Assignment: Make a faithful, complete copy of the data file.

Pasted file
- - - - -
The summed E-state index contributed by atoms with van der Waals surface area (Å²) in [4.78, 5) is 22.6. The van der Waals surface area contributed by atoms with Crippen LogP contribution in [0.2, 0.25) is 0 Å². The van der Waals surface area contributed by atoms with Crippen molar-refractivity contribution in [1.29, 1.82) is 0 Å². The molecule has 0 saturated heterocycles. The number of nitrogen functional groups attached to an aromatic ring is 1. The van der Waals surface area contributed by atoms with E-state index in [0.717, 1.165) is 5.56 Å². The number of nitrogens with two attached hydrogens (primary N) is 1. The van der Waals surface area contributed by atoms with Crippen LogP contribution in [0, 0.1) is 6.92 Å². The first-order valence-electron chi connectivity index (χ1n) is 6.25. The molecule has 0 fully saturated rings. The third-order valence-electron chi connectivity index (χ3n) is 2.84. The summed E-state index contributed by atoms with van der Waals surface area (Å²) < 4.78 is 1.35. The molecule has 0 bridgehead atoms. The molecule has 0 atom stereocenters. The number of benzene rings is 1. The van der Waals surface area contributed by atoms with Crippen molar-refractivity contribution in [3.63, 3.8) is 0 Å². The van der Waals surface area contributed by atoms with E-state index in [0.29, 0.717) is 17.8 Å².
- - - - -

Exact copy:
The summed E-state index contributed by atoms with van der Waals surface area (Å²) in [4.78, 5) is 22.6. The van der Waals surface area contributed by atoms with Crippen LogP contribution in [0.2, 0.25) is 0 Å². The van der Waals surface area contributed by atoms with Crippen molar-refractivity contribution in [1.29, 1.82) is 0 Å². The molecule has 0 saturated heterocycles. The number of nitrogen functional groups attached to an aromatic ring is 1. The van der Waals surface area contributed by atoms with E-state index in [0.717, 1.165) is 5.56 Å². The number of nitrogens with two attached hydrogens (primary N) is 1. The van der Waals surface area contributed by atoms with Crippen LogP contribution in [0, 0.1) is 6.92 Å². The first-order valence-electron chi connectivity index (χ1n) is 6.25. The molecule has 0 fully saturated rings. The third-order valence-electron chi connectivity index (χ3n) is 2.84. The summed E-state index contributed by atoms with van der Waals surface area (Å²) < 4.78 is 1.35. The molecule has 0 bridgehead atoms. The molecule has 0 atom stereocenters. The number of benzene rings is 1. The van der Waals surface area contributed by atoms with Crippen molar-refractivity contribution in [3.63, 3.8) is 0 Å². The van der Waals surface area contributed by atoms with E-state index in [0.29, 0.717) is 17.8 Å².